Profile of a Shooter: Lance Stephenson

May 26, 2014; Miami, FL, USA; Indiana Pacers guard Lance Stephenson (1) takes a jump shot over Miami Heat guard Mario Chalmers (15) in game four of the Eastern Conference Finals of the 2014 NBA Playoffs at American Airlines Arena. Mandatory Credit: Steve Mitchell-USA TODAY Sports

Watching Lance Stephenson over the past two seasons we’ve seen a lifetime of development sandwiched into two seasons — from raging tire fire, to solid contributor, to legitimate force of nature (with his fair share of collateral damage) helping push the Indiana Pacers towards the best version of themselves. As of this morning Stephenson is the newest member of the Charlotte Hornets and while he’s a tantalizing get for the explosiveness of their offense, there is still plenty of room for personal growth.

Aside from some evening of his emotional keel and decision-making, the biggest thing separating Stephenson from the ceiling of his potential is consistent shooting. Although he shot 49.2% from the field, you can see from his shot chart that Stephenson really only scored at an above average rate from two places — around the basket (particularly on the left side) and from the right corner.

The right corner is particularly significant, both as a hot spot and for the contrast it provides with the rest of his three-point shooting. When we look at the numbers holistically we see that his great three-point shooting from the right corner was mostly washed away by his inaccuracy from everywhere else. He shot just 35.2% on three-pointers overall last season and was, curiously, slightly better on pull-up threes (37.0%) than he was on catch-and-shoot threes (34.4%). That fact is especially curious because there is still a large patch of blue behind the three-point line on the right wing and, having watched plenty of Pacers games last season, I feel comfortable assuming that many of those shots were of the pull-up variety.

Still, even with a shot pattern so limited in the scope of it’s efficiency, we can still see quite a bit of improvement over last season.

In 2012-2013, Stephenson took a lot of long two-pointers from around and just beyond the right elbow. This season those shots all but disappeared, in favor of this flame shape on the right side of the rim. Being right-handed, the implication would seem to be that Stephenson made a point of driving right when coming off of high screens instead of pulling up.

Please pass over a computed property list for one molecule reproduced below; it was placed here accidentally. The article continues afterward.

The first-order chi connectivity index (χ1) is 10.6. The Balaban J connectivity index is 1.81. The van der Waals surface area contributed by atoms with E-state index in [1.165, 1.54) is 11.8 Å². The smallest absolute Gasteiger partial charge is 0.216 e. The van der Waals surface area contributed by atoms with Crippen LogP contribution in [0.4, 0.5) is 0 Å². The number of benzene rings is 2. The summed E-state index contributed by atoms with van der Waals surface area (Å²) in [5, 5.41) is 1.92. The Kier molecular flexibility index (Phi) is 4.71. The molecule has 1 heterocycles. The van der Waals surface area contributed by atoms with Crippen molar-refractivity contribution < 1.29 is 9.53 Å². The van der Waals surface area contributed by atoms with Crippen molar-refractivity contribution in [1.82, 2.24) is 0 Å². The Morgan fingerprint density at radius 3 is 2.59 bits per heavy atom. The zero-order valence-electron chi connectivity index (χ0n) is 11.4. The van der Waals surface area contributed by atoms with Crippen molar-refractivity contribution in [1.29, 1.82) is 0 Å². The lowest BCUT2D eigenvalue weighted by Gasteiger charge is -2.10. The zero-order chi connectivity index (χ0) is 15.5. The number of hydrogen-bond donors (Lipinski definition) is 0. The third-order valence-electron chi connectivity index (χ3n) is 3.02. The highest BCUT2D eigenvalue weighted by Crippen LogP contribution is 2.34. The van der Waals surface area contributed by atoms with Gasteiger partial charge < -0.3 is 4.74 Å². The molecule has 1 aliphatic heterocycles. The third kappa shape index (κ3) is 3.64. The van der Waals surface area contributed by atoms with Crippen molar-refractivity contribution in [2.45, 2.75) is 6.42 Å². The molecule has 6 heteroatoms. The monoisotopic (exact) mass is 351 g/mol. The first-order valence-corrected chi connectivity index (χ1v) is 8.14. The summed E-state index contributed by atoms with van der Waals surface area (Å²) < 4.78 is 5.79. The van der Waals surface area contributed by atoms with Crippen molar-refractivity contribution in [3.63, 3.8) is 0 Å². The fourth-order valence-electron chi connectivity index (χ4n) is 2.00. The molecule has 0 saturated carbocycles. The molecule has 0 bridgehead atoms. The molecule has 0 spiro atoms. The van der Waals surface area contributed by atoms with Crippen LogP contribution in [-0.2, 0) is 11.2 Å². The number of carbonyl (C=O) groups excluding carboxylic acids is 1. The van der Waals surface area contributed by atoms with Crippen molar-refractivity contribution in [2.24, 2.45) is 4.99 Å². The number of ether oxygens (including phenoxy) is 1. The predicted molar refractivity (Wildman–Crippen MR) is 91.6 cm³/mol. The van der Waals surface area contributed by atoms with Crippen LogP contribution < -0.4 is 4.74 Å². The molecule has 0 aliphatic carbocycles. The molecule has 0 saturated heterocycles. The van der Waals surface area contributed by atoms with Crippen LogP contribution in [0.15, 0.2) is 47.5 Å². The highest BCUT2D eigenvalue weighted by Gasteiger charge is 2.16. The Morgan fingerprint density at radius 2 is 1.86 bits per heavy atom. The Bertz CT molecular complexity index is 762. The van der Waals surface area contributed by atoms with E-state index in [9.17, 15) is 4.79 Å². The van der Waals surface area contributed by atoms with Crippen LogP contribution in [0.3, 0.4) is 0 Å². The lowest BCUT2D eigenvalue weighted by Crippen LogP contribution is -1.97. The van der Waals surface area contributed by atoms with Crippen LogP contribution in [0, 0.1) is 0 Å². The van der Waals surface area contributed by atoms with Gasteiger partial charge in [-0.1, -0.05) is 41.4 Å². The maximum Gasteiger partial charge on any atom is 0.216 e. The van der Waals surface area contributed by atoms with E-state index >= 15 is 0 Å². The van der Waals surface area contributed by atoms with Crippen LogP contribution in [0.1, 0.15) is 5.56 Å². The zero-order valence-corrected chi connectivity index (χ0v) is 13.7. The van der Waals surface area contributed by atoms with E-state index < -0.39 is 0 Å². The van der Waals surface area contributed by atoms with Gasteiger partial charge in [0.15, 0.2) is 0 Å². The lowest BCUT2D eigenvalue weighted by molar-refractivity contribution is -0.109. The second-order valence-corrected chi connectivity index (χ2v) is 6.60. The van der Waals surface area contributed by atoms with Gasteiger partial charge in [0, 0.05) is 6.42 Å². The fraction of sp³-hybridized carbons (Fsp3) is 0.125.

The positive advancement is that while the bulk of his shot attempts on the right wing came on the perimeter he’s recognized the inefficiency of shots from the right elbow and moved them to the rim. The problem is he’s still relatively inefficient (compared to the league average) on pretty much everything on that right side of the floor (except the corner).

The Hornets are getting a talented young player whose shot selection is clearly on an upward trajectory. The next step is smoothing out his efficiency behind the arc and figuring out how to finish his right handed drives into the teeth of the defense, as well as he does from the other side of the floor. In Charlotte he’ll also be balancing ball-handling duties with Kemba Walker and the offensive gravity of Al Jefferson in the post should mean lots of opportunities to spot-up. Elevating that catch-and-shoot three-point percentage to a reliably threatening level is an absolute must.

The shot charts in this post are the work of our own Austin Clemens. Check out shot charts for any NBA player going back to the 1996-1997 season here

Ian Levy

Ian Levy (@HickoryHigh) is a Senior NBA Editor for FanSided and the Editor-in-Chief of the Hardwood Paroxysm Basketball Network.

  • *Hornets

    • Thanks, I’m a moron. Fixed now.

    • Thanks, I’m a moron.

      • S’all good. We had to have a jar in our podcast studio to get out of the habit.

  • supertriqui

    How does this right side hot-spot work with Al Jeffersson clear left-block prefference? I think the double-team on Jeffersson will come from that side, wouldn’t it? And even if it rotates from the weakside, hitting a pass to Lance in the right corner would be hard for Big Al in the left

    • Alexandre RAFFALLI

      You wouldn’t want to make a cross-court pass anyways, too many things can go wrong. But in two passes you can hit Lance open or make the defense have to rotate and find another open guy I guess?

    • I was actually thinking he would potentially be getting more spot-up opportunities from other areas. Hence the need to smooth out his efficiency.

    • I was also thinking he’d get more spot-up opportunities from other places beyond the arc. Hence the need to get his catch-and-shoot % together and smooth out his efficiency.